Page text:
Socialists For Corporate Censorship

Why is AOC demanding Zuckerberg censor politics ads?


Topics Free Speech Politics USA

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One of the stranger aspects of the modern American left is its burning conviction that billionaire capitalists should censor social media. Just watch this exchange between alleged socialist Alexandria Ocasio-Cortez and Facebook CEO Mark Zuckerberg in Washington, DC yesterday.

Full video here:

— CSPAN (@cspan) October 23, 2019

This was during a hearing of the US House of Representatives financial services committee, on the launch of Facebook’s cryptocurrency project, Libra. The NYC congresswoman repeatedly jabbed at Zuckerberg over his failure to ‘fact-check’ political ads. She also made a couple of cheap shots about Zuckerberg having ‘dinner parties with far-right figures’ (he is reported to have been meeting with conservative pundits over the issue of perceived left-wing bias in Facebook’s practices).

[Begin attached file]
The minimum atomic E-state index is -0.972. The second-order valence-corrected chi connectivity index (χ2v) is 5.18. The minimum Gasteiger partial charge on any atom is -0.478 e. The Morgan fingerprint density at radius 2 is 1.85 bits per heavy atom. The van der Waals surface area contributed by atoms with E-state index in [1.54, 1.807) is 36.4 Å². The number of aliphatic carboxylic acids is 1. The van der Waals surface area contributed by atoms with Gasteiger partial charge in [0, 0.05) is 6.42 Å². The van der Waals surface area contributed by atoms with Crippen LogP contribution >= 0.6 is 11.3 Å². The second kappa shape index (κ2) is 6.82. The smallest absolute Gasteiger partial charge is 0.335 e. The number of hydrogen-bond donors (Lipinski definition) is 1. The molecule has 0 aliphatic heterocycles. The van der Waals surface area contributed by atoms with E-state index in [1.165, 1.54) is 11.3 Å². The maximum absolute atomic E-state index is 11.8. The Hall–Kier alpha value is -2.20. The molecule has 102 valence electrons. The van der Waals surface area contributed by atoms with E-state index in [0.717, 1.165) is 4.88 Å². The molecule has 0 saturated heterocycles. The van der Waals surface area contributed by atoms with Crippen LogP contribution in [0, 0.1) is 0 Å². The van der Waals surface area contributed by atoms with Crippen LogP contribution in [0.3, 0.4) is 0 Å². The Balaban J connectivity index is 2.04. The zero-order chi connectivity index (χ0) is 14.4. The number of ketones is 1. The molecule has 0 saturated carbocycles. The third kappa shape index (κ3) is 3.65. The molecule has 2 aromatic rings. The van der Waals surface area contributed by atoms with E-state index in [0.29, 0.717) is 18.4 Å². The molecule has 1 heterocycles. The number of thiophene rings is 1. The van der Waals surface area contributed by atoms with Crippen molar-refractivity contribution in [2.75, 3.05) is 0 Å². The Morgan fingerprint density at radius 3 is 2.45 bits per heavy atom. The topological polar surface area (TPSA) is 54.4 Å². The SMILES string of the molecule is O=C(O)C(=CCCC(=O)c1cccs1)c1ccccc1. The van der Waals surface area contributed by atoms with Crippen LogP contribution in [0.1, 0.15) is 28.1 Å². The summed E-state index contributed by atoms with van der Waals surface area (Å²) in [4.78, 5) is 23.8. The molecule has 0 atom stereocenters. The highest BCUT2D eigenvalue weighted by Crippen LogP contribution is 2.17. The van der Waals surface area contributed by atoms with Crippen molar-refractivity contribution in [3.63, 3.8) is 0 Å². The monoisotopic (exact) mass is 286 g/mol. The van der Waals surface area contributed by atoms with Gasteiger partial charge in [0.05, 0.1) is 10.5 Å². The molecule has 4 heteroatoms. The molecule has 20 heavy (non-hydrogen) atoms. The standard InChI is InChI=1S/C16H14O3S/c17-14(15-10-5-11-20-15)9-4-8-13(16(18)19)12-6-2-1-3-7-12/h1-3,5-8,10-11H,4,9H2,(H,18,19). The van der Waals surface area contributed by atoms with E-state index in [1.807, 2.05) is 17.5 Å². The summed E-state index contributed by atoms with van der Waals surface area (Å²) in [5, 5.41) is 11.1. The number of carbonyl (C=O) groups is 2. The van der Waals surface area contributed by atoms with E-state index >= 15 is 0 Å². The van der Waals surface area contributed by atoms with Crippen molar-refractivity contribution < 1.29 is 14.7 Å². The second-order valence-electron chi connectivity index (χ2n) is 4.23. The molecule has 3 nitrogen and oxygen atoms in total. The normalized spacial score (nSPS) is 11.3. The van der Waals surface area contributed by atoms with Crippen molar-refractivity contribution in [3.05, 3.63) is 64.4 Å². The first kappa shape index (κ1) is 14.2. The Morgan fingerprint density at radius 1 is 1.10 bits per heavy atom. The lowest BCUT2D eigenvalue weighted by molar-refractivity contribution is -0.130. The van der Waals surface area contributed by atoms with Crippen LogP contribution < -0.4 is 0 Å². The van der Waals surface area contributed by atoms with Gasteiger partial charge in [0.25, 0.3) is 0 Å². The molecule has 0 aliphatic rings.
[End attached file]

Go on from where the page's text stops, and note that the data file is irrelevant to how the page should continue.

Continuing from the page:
This all follows Democratic presidential hopeful Elizabeth Warren’s stunt, in which she posted a blatant lie in a political Facebook ad to make the point that the company is profiting from political misinformation. But beyond the anti-corporate posturing, what these supposedly left-wing politicians are essentially arguing for is an expansion of corporate power into the realm of politics – and ultimately for Facebook to become the Ministry of Truth.

This is a thoroughly terrible idea. Not least because, as a New York Times report found last year, Facebook moderators are overwhelmed by the task of enforcing the limits on political speech they already have in place – leading to many inconsistent and arbitrary decisions as they struggle to sift through the sheer volume of content. Is egging Facebook on to ‘do more’ really such a good idea?

We should all be concerned about the sway tech oligarchs have over our data, our politics and our public square. But the answer to all this – strange as it may sound – is not to give them even more power to police what can and cannot be said online.

Picture by: Getty.

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Topics Free Speech Politics USA


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